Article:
A236335


Lexicographically earliest sequence of positive integers whose graph has no three collinear points.


10



1, 1, 2, 2, 5, 4, 9, 3, 3, 6, 8, 5, 6, 9, 17, 4, 8, 15, 13, 24, 17, 13, 26, 32, 14, 7, 12, 29, 12, 18, 10, 10, 23, 35, 7, 16, 14, 30, 24, 23, 30, 46, 27, 20, 52, 15, 25, 40, 29, 40, 19, 38, 58, 18, 39, 42, 16, 69, 33, 25, 67, 43, 11, 51, 28, 11, 54, 73, 26, 27
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OFFSET

1,3


COMMENTS

An integer can't appear more than twice in the sequence, which means the sequence tends to infinity.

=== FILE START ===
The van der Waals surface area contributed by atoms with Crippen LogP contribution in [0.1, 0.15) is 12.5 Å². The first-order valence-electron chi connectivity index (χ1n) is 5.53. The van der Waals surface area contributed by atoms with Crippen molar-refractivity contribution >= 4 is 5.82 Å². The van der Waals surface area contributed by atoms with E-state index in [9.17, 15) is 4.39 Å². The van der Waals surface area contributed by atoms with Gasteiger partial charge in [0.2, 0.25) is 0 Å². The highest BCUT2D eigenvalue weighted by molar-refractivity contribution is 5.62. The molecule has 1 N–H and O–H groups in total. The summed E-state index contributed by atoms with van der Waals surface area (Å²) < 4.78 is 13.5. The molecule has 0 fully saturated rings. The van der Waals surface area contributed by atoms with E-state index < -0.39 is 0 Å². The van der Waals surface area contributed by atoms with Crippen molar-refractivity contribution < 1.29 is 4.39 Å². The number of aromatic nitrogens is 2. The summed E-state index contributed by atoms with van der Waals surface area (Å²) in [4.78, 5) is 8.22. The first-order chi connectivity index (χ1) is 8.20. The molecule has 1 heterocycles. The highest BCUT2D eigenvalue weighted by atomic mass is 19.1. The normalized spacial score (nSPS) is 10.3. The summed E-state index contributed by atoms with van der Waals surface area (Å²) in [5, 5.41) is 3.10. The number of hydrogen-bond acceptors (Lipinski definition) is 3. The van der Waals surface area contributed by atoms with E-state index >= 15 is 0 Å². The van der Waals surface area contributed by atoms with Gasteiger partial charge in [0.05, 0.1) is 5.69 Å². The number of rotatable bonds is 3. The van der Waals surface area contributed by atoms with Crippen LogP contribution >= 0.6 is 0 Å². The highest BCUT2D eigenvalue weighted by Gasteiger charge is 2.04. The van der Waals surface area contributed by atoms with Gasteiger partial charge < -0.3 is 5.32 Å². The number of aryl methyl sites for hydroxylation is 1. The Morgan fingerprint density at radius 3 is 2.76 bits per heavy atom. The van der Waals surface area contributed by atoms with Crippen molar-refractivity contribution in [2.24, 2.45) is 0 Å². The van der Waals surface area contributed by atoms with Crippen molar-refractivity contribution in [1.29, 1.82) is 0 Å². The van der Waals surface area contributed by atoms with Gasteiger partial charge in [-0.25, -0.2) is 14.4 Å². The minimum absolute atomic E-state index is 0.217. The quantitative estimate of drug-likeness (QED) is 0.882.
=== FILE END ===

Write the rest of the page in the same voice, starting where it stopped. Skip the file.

An increasing version of this sequence is A236336.


LINKS



FORMULA



EXAMPLE

Consider a(5). The previous terms are 1,1,2,2. The value of a(5) can't be 1 because points (1,1),(2,1),(5,1) (corresponding to values a(1), a(2), a(5)) are on the same line: y=1. Points (3,2),(4,2),(5,2) are on the same line y=2, so a(5) can't be 2. Points (1,1),(3,2),(5,3) are on the same line: y=x/2+1/2, so a(5) can't be 3. Points (2,1),(3,2),(5,4) are on the same line: y=x1, so a(5) can't be 4. Thus a(5)=5.


MATHEMATICA

b[1] = 1;
b[n_] := b[n] =
Min[Complement[Range[100],
Select[Flatten[
Table[b[k] + (n  k) (b[j]  b[k])/(j  k), {k, n  2}, {j,
k + 1, n  1}]], IntegerQ[#] &]]]
Table[b[k], {k, 70}]


CROSSREFS



KEYWORD

nonn


AUTHOR



STATUS

approved